Read an introduction to raspberry varieties here.
- All Gold
- Autumn Bliss
- Autumn Treasure
- Glen Ample
- Glen Coe
- Glen Prosen
- Joan J
- Ruby Beauty
About Raspberry Varieties
For anyone new to growing raspberries, it is worthwhile spending a little time to understand the differences between summer and autumn varieties, and how to get the plants established. The canes are named after when they produce their delicious raspberries.
When I first researched raspberries – before I started to grow them – I was immensely confused by descriptions given for pruning raspberries. I hope I do not confuse you now. The basics are as follows:
- All raspberry canes should be cut to about 6 inches / 15 centimetres off the ground after they have fruited
And that basically is as complicated as it needs to get! And nature makes life easy, as fruited raspberry canes look half dead, making them very easy to tell them apart from the young whippy green fresh canes.
Nevertheless, what seems to cause all the confusion, is this one important difference between summer and autumn fruiting raspberries, as follows:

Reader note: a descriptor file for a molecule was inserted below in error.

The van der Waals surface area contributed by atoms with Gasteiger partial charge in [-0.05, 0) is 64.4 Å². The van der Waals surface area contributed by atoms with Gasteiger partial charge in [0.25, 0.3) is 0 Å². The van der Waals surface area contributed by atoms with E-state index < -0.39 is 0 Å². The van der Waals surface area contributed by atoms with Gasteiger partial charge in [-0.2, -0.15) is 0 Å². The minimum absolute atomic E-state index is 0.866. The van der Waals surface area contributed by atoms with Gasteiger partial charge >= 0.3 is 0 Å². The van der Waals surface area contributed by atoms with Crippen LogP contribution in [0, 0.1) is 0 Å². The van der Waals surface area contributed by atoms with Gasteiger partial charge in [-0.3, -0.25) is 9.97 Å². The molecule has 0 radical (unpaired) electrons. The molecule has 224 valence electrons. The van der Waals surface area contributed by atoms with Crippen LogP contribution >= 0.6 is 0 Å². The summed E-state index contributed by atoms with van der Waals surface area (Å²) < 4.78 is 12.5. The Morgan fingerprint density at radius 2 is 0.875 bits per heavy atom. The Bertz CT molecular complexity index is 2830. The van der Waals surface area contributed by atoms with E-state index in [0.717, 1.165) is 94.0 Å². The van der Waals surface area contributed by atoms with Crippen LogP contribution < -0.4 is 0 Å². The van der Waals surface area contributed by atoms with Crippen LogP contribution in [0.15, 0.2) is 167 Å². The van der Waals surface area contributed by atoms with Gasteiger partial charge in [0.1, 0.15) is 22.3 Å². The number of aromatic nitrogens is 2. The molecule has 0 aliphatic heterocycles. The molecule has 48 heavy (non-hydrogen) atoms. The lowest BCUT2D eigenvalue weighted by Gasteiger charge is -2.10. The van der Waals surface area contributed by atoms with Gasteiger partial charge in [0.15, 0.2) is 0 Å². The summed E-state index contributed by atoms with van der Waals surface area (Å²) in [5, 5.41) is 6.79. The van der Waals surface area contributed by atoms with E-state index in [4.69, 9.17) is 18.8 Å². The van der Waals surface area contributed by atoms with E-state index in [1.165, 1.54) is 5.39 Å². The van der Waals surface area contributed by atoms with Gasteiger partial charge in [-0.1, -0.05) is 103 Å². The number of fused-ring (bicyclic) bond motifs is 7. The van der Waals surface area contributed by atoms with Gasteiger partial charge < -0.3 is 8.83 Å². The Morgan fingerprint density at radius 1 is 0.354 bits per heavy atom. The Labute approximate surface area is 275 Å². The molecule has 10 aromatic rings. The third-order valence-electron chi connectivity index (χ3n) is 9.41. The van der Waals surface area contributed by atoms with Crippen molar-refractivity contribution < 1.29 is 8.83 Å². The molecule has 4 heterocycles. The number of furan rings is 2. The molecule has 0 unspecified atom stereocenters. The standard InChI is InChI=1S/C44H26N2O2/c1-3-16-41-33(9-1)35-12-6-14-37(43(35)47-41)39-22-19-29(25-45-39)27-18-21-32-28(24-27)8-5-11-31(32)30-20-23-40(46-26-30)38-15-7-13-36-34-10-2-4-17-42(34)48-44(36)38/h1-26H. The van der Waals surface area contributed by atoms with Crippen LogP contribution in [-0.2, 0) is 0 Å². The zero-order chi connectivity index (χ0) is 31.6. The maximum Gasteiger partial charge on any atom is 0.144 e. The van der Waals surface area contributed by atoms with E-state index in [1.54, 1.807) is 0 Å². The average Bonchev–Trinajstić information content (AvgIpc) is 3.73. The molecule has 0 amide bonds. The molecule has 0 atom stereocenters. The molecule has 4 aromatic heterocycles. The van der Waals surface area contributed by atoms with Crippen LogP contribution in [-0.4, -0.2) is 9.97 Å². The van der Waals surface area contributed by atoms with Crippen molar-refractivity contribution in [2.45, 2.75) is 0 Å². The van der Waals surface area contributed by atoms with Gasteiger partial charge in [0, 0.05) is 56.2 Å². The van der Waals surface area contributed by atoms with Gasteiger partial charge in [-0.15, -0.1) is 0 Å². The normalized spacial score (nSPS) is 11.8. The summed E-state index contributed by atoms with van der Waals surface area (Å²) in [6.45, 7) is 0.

- For summer fruiting raspberries – plants that fruit between June through to early August – only prune the raspberry canes that have fruited. You will want to keep the young whippy green fresh canes for next year’s fruit. In other words, in winter, you will have kept the fresh growth of the previous summer (as these will not have born fruit).
- For autumn fruiting raspberries – plants that fruit from mid August onwards – prune all canes back to the ground before the start of the next growing season (February / March). So, in winter, you will not have kept any canes. All canes will be cut back to 15 cm above ground level (as all canes will have fruited the previous year).
It is easy to distinguish fruited canes with their dark brown and dried out skin, from the fresh green canes that will produce delicious raspberries.
If space is limited, you may want to consider a dwarf raspberry variety that can be grown in pots on a patio.